# What are good ways of understandng a permutation group from a set of generators?

I'm trying to understand the structure of a Rubik's Cube-style puzzle I'm playing with; I have an expression of the solutions as the permutation group generated by four elements of $S_{16}$, each a simple cycle. My first inclination is to check all words of a given length (I think I can check all 8-element words easily, and maybe all 9- or 10-element words with a little effort) to see which ones move as few pieces as possible and then try and use that to understand more of the structure (for instance, I already know that there are elements of odd sign, so it's not a subgroup of $A_{16}$); above and beyond that, though, what tricks and techniques should I be aware of? In particular, are there any good ways of finding useful/meaningful expressions of my group as some sort of wreath product, or of understanding its quotient in $S_{16}$ (assuming it's even normal!)? I'm presuming that understanding $S_{16}/G$ will provide a sense of the constraints that any valid position has to satisfy...

EDIT: For anyone who's curious enough and has better tools to play with it than I do, the four generators are the cycles: $\alpha = (1\quad 2\quad 3\quad 7\quad 11\quad 10\quad 9\quad 5)$ , $\beta = (2\quad 3\quad 4\quad 8\quad 12\quad 11\quad 10\quad 6)$, $\gamma = (5\quad 6\quad 7\quad 11\quad 15\quad 14\quad 13\quad 9)$, and $\delta = (6\quad 7\quad 8\quad 12\quad 16\quad 13\quad 14\quad 10)$. I wouldn't be surprised to learn it's all of $S_{16}$, but that still leaves a lot of obviously-open questions from a puzzle perspective (minimal-length words to swap two elements and the like), and any good suggestions on ways of finding particular elements of the group (where to look for interesting commutators and conjugates, etc.) would be welcome; I have a little background from doing some basic Rubik's-Cube stuff (for instance, my first look was at the element $(\alpha^2\beta^2)^2$ ), but not much.

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From your description it seems likely that your group is the whole of S16. You might check that. Programs like GAP gap-system.org make it easy to investigate permutation groups. Feel free to post the generators and I can be more specific. As it is now, the problem is too general for me to say much (every finite group and every finite permutation group could be described more or less as you have done, so it is hard to say anything about them). –  Jack Schmidt May 16 '11 at 17:54
Good point; my apologies. I've added the generators now - and yeah, GAP was the first real tool I was going to apply to it, but it wasn't clear to me how to present my group to GAP... –  Steven Stadnicki May 16 '11 at 18:23
A way to find memorable moves to solve the puzzle is to investigate pretty conjugates of single moves, for example: $(abcabc)d(abcabc)^{-1}$. (and check it for short cycle length) –  Phira May 16 '11 at 18:31

GAP is reasonably well suited to such problems. Here is a sample session for your problem:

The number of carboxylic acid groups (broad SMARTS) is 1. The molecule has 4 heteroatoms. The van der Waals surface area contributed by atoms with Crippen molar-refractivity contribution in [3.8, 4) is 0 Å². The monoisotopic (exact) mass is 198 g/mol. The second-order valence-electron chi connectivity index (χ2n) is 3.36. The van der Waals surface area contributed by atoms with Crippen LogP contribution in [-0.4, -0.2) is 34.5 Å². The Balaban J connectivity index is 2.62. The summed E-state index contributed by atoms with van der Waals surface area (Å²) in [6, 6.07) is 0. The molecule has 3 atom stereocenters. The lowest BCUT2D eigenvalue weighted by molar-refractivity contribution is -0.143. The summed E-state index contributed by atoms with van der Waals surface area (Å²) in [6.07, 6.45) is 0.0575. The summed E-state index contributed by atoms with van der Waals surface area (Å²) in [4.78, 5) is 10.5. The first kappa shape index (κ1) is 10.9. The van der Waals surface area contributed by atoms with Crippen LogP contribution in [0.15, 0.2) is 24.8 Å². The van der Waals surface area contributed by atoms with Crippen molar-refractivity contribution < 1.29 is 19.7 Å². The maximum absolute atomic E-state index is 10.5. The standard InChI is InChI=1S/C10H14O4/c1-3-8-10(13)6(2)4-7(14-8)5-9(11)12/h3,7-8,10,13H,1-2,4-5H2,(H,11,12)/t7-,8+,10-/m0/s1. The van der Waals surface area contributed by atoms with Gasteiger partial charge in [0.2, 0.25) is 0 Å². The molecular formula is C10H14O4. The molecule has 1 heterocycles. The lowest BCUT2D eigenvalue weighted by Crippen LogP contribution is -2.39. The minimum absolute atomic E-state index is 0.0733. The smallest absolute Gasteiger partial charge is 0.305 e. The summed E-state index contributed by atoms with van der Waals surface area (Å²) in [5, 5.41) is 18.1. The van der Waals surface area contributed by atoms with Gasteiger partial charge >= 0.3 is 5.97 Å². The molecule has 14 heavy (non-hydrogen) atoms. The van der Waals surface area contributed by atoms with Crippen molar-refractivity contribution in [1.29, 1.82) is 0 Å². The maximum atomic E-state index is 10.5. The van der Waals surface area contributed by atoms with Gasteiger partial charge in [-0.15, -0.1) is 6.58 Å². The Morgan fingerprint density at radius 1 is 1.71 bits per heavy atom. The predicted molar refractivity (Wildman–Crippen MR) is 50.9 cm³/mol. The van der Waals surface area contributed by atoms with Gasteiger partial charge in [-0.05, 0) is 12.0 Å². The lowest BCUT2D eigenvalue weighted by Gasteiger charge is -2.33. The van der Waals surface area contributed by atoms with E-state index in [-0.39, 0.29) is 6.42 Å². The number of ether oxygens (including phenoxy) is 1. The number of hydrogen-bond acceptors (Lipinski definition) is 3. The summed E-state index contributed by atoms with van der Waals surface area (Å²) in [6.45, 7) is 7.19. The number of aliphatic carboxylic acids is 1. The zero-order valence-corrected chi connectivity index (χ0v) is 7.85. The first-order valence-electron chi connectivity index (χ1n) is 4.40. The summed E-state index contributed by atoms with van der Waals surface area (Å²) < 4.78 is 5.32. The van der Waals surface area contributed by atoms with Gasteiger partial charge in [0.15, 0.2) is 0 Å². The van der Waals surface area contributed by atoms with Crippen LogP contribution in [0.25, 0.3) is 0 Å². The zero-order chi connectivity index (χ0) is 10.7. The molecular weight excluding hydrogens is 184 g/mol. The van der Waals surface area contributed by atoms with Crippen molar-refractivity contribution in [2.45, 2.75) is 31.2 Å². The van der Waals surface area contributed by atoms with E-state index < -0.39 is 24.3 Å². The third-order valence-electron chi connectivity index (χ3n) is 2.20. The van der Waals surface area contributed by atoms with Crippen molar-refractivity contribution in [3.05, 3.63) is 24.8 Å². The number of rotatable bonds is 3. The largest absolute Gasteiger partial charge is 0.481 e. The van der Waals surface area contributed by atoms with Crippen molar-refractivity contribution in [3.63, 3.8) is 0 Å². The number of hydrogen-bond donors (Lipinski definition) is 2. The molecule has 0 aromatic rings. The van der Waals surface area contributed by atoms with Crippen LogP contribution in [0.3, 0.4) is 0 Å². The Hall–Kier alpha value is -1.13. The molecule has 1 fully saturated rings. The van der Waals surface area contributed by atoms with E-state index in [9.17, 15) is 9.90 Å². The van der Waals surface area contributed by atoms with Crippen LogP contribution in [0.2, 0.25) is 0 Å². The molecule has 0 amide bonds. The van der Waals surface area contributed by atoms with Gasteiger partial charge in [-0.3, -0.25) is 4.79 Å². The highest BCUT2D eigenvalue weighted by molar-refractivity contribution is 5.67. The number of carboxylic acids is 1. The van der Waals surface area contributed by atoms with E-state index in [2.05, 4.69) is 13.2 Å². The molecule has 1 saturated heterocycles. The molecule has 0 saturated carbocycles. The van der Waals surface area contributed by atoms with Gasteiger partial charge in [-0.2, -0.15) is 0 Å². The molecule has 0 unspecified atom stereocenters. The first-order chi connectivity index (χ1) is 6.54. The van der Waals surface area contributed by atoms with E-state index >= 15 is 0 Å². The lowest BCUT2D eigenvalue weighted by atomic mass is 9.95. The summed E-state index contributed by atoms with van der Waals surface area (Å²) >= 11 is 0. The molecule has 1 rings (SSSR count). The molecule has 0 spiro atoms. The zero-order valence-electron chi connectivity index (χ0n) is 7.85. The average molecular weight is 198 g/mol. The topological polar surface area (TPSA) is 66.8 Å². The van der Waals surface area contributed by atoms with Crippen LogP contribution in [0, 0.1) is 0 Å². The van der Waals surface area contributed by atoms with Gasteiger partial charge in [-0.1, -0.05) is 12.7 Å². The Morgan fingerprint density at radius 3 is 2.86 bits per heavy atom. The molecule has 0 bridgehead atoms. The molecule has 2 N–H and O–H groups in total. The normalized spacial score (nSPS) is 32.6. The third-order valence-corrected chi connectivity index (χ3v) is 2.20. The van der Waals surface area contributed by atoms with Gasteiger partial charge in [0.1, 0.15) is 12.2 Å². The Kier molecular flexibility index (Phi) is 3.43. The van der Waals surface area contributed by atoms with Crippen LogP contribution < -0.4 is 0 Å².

gap> g:=Group( (1,2,3,7,11,10,9,5), (2,3,4,8,12,11,10,6),
> (5,6,7,11,15,14,13,9), (6,7,8,12,16,13,14,10) );;
gap> StructureDescription(g);
"S16"


To find short move sequences that leave lots of points stable, you could use your idea of just checking short sequences:

gap> f := FreeGroup("a","b","c","d");;
gap> for w in f do
> p := MappedWord(w,GeneratorsOfGroup(f),GeneratorsOfGroup(g));
> if p <> () and NrMovedPoints(p) < 5 then Print(p," ",w,"\n"); fi;
> od;
( 5,10)( 7,12) d^-2*a^-2*d^2*a^2


Which means that you un-apply δ twice, then un-apply α twice, then δ twice, then α twice. In other words, the commutator of α and δ is a "nice" move.

For smaller puzzles, GAP supplies a function Factorization which you could normally use to answer these questions quickly. For whatever reason it was not working well in this particular example. Normally one would just ask:

 gap> Factorization( g, (1,2) );


and it would give you (a short) move sequence that switched the first and second tiles.

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Another fairly short one is (11,12,13) a^-1*b*a*b^-1*a^2*c*a^-1*c^-1*a^-1. Modulo some inverses, this is the commutator of (a,b) followed by the a-conjugate of the commutator of (a,c), so maybe is memorable, but check your signs. :-) Let me know if you want a list of moves. I'm just letting the computer spin for a bit on it, as I've never thought about this kind of thing before. –  Jack Schmidt May 16 '11 at 19:21
It turned out that I had the wrong group (I wasn't paying close attention; my generators were actually $\alpha^2, \beta^2, \gamma^2, \delta^2$, so products of 4-cycles, and the group turns out to be $S_8\times S_8/Z_2$), but this was great advice for finding interesting moves (although apparently the combination of EpimorphismFromFreeGroup and PreImagesRepresentative turns out to be more efficient than Factorization). Still, this was the overall most informative answer for me; thank you! –  Steven Stadnicki May 23 '11 at 22:34

Using Maple's group package:

with(group):
a:= [[1,2,3,7,11,10,9,5]]:
b:= [[2,3,4,8,12,11,10,6]]:
c:= [[5,6,7,11,15,14,13,9]]:
d:= [[6,7,8,12,16,13,14,10]]:
G:= permgroup(16, {a,b,c,d}):
grouporder(G);

20922789888000


Since this is 16!, the four cycles do generate all of $S_{16}$.

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Yes, the group generated by the permutations is all of $S_{16}$.

Here's my GAP:

gap> g:= (1,2,3,7,11,10,9,5);

(1,2,3,7,11,10,9,5)

gap> h:= (2,3,4,8,12,11,10,6);

(2,3,4,8,12,11,10,6)

gap> k:=(5,6,7,11,15,14,13,9);

(5,6,7,11,15,14,13,9)

gap> m:=(6,7,8,12,16,13,14,10);

(6,7,8,12,16,13,14,10)

gap> G:=Group( g,h,k,m);

Group([ (1,2,3,7,11,10,9,5), (2,3,4,8,12,11,10,6), (5,6,7,11,15,14,13,9), >(6,7,8,12,16,13,14,10) ])

gap> Size(G);

20922789888000

gap> Size(SymmetricGroup(16));

20922789888000

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